The Metropolitan Transit Authority has announced a $50 fine for any rider who refuses to wear a face covering on public transit in New York City in a bid to slow transmission of coronavirus.

The fines will go into effect on Monday, and come in response to an order from Governor Andrew M. Cuomo to bolster mask compliance on public transit.

‘While mask compliance in the MTA system remains very high, we want to make sure that people feel comfortable coming back to public transportation,’ Cuomo said in a statement on Thursday. 

‘We have to be able to say to the riding public that everyone will be wearing masks – and if they refuse to wear a mask they will be penalized,’ he added.

People ride a nearly empty Manhattan subway on August 26 in New York City. A $50 fine for any rider who refuses to wear a face covering will go into effect on Monday

People ride a nearly empty Manhattan subway on August 26 in New York City. A $50 fine for any rider who refuses to wear a face covering will go into effect on Monday

People ride a nearly empty Manhattan subway on August 26 in New York City. A $50 fine for any rider who refuses to wear a face covering will go into effect on Monday

The fines will go into effect on Monday, and come in response to an order from Governor Andrew M. Cuomo (above) to bolster mask compliance on public transit

The fines will go into effect on Monday, and come in response to an order from Governor Andrew M. Cuomo (above) to bolster mask compliance on public transit

The fines will go into effect on Monday, and come in response to an order from Governor Andrew M. Cuomo (above) to bolster mask compliance on public transit

The MTA says that surveys show more than 90 percent of customers are already using masks on subways, buses, the Long Island Rail Road and Metro-North. 

Free masks have been available at subway stations for some time for riders who don’t have their own, yet some scofflaws continue to ride transit without the face coverings.

Masks have been mandatory on New York transit since April, but the $50 fine is the latest measure to drive mask compliance even higher. 

Mask compliance will be enforced by MTAPD, NYPD and Bridge and Tunnel Officers. MTA frontline employees are not responsible for enforcement, the agency said.

People with and without masks walk on an outdoor subway platform in Williamsburg, Brooklyn as the city continues Phase 4 of re-opening on September 3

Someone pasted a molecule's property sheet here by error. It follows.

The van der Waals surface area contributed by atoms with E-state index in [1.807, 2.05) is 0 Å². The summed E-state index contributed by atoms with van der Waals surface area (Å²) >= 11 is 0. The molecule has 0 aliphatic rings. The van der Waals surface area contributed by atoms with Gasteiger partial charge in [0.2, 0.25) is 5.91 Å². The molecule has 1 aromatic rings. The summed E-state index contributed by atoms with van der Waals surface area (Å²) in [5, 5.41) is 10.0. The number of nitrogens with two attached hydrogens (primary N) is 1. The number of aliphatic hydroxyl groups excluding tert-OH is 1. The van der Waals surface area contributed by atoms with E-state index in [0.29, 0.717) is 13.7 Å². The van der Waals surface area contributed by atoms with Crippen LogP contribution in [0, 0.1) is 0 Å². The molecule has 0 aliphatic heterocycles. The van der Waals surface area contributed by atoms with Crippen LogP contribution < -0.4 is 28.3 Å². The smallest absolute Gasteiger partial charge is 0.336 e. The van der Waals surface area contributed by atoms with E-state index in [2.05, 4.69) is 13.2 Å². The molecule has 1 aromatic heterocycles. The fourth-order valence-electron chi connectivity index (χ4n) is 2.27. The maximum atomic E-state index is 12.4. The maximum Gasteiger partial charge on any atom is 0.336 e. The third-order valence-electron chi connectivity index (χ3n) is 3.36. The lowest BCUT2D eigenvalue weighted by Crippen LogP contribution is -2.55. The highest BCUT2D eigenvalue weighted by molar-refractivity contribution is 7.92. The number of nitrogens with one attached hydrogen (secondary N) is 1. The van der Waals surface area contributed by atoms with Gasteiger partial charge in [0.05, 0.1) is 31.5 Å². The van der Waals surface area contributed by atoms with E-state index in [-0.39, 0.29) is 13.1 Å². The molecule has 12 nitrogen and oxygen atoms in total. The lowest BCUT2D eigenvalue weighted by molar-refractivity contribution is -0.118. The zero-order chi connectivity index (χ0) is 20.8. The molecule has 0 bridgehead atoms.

People with and without masks walk on an outdoor subway platform in Williamsburg, Brooklyn as the city continues Phase 4 of re-opening on September 3

People with and without masks walk on an outdoor subway platform in Williamsburg, Brooklyn as the city continues Phase 4 of re-opening on September 3

‘We know the vast majority of New Yorkers are already doing the right thing and wearing a mask while riding with us,’ said Sarah Feinberg, Interim President of New York City Transit. 

‘The fine is a last resort measure for those who refuse to comply. It’s critical that every customer does their part to keep our system safe.’

Last month, the MTA announced a ‘doomsday plan’ that would see subway service slashed by 40 percent if the agency does not get a $12 billion federal bailout. 

‘Horrendous choices lie ahead,’ Metropolitan Transit Authority Chairman Pat Foye said in an emergency board meeting. 

People wearing masks walk through a subway turn-style on August 30 in New York

People wearing masks walk through a subway turn-style on August 30 in New York

People wearing masks walk through a subway turn-style on August 30 in New York

The agency needs $12 billion in funding before the end of 2021 to avoid drastic measures, like raising metro fares to $3.75 and reducing service on commuter rail lines. 

Fewer trains on the rails or subway means longer waits and more crowded cars while the pandemic continues.

For the subway, wait times would increase by eight minutes; for the bus it would be 15 minutes. Long Island Rail Road and Metro-North trains would run at every hour or two. 

Foye added: ‘The future of the MTA and the future of the New York region lies squarely in the hands of the federal government.’ 

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